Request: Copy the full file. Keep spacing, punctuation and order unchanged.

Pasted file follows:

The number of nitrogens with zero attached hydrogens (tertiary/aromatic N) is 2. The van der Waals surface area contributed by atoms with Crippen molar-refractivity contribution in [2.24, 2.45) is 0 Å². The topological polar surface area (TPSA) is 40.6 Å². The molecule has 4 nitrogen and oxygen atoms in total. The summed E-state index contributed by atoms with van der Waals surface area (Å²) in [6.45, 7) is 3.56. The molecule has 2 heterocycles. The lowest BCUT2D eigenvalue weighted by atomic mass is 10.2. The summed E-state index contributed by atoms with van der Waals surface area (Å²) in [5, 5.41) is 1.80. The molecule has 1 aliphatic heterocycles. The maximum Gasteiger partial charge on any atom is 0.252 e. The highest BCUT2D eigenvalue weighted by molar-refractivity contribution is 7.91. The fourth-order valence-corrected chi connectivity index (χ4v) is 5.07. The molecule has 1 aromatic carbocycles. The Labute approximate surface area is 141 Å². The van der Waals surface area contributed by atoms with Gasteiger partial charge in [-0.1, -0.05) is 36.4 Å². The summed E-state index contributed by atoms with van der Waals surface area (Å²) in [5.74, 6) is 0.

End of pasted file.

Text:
The number of nitrogens with zero attached hydrogens (tertiary/aromatic N) is 2. The van der Waals surface area contributed by atoms with Crippen molar-refractivity contribution in [2.24, 2.45) is 0 Å². The topological polar surface area (TPSA) is 40.6 Å². The molecule has 4 nitrogen and oxygen atoms in total. The summed E-state index contributed by atoms with van der Waals surface area (Å²) in [6.45, 7) is 3.56. The molecule has 2 heterocycles. The lowest BCUT2D eigenvalue weighted by atomic mass is 10.2. The summed E-state index contributed by atoms with van der Waals surface area (Å²) in [5, 5.41) is 1.80. The molecule has 1 aliphatic heterocycles. The maximum Gasteiger partial charge on any atom is 0.252 e. The highest BCUT2D eigenvalue weighted by molar-refractivity contribution is 7.91. The fourth-order valence-corrected chi connectivity index (χ4v) is 5.07. The molecule has 1 aromatic carbocycles. The Labute approximate surface area is 141 Å². The van der Waals surface area contributed by atoms with Gasteiger partial charge in [-0.1, -0.05) is 36.4 Å². The summed E-state index contributed by atoms with van der Waals surface area (Å²) in [5.74, 6) is 0.